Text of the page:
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Feds act to stop cars from being wedged under truck trailers. It took 8 years. – NJ.com


The federal agency that oversees traffic safety has announced stronger protections to make sure cars don’t get wedged under tractor-trailers — eight years after officials first promised to address the issue.

The new rules strengthen the standards for rear underride guards that stop cars from going under trailers. They also set up a federal advisory committee to study the need for side guards, and to develop a requirement for such protections.

But safety advocates said the new standards fell short of what was needed, and even below what top trailer manufacturers already are producing.

Congress required the underride standards as part of President Joe Biden’s $1 trillion infrastructure law. The U.S. Transportation Department’s new safety strategy also included new standards for underguards.

“This new rule will improve protection for passengers and drivers of passenger vehicles while also meeting a critical mandate from Congress under the bipartisan infrastructure law,” NHTSA Administrator Steven Cliff said.

Last year, 5,601 people were killed in crashes involving large trucks, a 13% increase over 2020 and the largest number in almost four decades, according to NHTSA preliminary figures released in May.

The rule announced Thursday came eight years after NHTSA first announced it would look at whether to strengthen the standards for rear underguards, which have been required on truck trailers since 1998.

That was a response to the death of actress Jayne Mansfield, who was killed in 1967 when the car she was riding in rear-ended a tractor trailer and slid underneath it.

NHTSA agreed in July 2015 to go ahead with a proposed rule. But President Donald Trump’s administration scrapped it in 2020 before it was resurrected in the infrastructure law.

The House Appropriations Committee, in passing its transportation spending bill Thursday, cited the original July 2014 announcement in calling on NHTSA to “prioritize” requiring “rear and side underride protection devices.”

Safety advocates expressed disappointment with the end product, with Zach Cahalan, executive director of the Truck Safety Coalition, calling the new rule “underwhelming at best” and said it “fails to propose a standard that will substantially improve life safety.”

“Much more will be needed from NHTSA moving forward,” said Cahalan, whose group filed the 2014 request for action on underride guards.

“The gap between what is proposed and what is needed is shocking,” said Truck Safety Coalition board member Jennifer Tierney, whose father was killed in an underride crash in 1983 in North Carolina. “There is no shortage of rear underride guards already in the marketplace that far exceeds the requirement proposed today. Sadly, this is a low bar to clear that will not move the needle on safety.”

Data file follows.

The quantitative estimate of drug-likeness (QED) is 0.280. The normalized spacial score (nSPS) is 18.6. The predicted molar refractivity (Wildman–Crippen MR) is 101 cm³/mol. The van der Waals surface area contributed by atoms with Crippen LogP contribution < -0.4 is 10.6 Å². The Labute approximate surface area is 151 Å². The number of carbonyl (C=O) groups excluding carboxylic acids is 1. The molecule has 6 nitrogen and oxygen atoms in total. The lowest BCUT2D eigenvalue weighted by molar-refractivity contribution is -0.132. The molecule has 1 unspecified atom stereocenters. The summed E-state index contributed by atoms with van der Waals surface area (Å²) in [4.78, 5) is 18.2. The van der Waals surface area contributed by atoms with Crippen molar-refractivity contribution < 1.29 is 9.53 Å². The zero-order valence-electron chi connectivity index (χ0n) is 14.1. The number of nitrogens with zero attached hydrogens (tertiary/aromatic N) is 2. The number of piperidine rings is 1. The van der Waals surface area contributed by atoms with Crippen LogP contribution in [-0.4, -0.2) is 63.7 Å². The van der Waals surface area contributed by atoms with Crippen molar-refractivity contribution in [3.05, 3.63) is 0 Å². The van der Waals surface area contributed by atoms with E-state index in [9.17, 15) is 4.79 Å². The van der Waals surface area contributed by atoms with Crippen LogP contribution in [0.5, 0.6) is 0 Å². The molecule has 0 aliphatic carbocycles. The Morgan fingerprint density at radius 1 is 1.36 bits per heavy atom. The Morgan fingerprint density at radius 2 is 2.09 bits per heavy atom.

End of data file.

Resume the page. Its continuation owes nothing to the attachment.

And Cathy Chase, president of Advocates for Highway and Auto Safety, called the new rule “completely inadequate” and said her group was determining its next steps.

Advocates general counsel Peter Kurdock said the new rule was weaker than the Insurance Institute for Highway Safety’s standards for underguards, which the top trailer companies meet.

“They’re cutting what the leading industry manufacturers are already doing, which is really shocking,” Kurdock said.

The lack of progress in adopting new underride standards was one of the examples cited in January 2021 when NJ Advance Media reported how proven steps to reduce truck crashes had been ignored by federal agencies for years.

NHTSA also said it would recommend that states mention in their crash data whether there was an underride, and would conduct research on whether there were ways to better protect automobile passengers in event of an underride crash.

Legislation introduced in March 2021 by a bipartisan group of U.S. senators would require both rear and side underride guards on all trucks, including single-unit vehicles, add the guards to the list of key truck components inspected annually, and have the Transportation Department periodically review the underguard standards to see if they needed changes.

NHTSA’s 2014 announcement also said it would look at requiring underguards for single-unit trucks, such as box trucks. The agency said Thursday it would address that issue at a later time.

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Jonathan D. Salant may be reached at jsalant@njadvancemedia.com. Follow him at @JDSalant.

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